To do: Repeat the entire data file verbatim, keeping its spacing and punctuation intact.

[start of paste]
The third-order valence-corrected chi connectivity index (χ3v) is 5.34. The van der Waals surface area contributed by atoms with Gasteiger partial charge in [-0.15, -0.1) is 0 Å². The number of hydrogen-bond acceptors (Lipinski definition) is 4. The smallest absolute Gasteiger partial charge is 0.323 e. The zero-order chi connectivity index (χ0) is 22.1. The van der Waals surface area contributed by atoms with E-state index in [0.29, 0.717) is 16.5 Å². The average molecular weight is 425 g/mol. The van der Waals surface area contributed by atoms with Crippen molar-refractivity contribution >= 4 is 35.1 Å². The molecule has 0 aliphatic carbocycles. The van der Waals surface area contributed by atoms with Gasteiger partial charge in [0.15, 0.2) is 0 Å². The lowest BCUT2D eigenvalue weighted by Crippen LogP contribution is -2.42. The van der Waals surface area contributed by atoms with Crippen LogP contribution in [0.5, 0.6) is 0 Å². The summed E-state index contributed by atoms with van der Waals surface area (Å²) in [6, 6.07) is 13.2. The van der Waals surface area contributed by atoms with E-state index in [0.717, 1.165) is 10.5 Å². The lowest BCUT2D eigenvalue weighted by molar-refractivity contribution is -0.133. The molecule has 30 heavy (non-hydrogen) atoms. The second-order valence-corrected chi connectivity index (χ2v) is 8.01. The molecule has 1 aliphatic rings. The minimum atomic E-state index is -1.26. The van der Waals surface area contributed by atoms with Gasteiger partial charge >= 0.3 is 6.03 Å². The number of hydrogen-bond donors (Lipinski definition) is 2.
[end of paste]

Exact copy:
The third-order valence-corrected chi connectivity index (χ3v) is 5.34. The van der Waals surface area contributed by atoms with Gasteiger partial charge in [-0.15, -0.1) is 0 Å². The number of hydrogen-bond acceptors (Lipinski definition) is 4. The smallest absolute Gasteiger partial charge is 0.323 e. The zero-order chi connectivity index (χ0) is 22.1. The van der Waals surface area contributed by atoms with E-state index in [0.29, 0.717) is 16.5 Å². The average molecular weight is 425 g/mol. The van der Waals surface area contributed by atoms with Crippen molar-refractivity contribution >= 4 is 35.1 Å². The molecule has 0 aliphatic carbocycles. The van der Waals surface area contributed by atoms with Gasteiger partial charge in [0.15, 0.2) is 0 Å². The lowest BCUT2D eigenvalue weighted by Crippen LogP contribution is -2.42. The van der Waals surface area contributed by atoms with Crippen LogP contribution in [0.5, 0.6) is 0 Å². The summed E-state index contributed by atoms with van der Waals surface area (Å²) in [6, 6.07) is 13.2. The van der Waals surface area contributed by atoms with E-state index in [0.717, 1.165) is 10.5 Å². The lowest BCUT2D eigenvalue weighted by molar-refractivity contribution is -0.133. The molecule has 30 heavy (non-hydrogen) atoms. The second-order valence-corrected chi connectivity index (χ2v) is 8.01. The molecule has 1 aliphatic rings. The minimum atomic E-state index is -1.26. The van der Waals surface area contributed by atoms with Gasteiger partial charge >= 0.3 is 6.03 Å². The number of hydrogen-bond donors (Lipinski definition) is 2.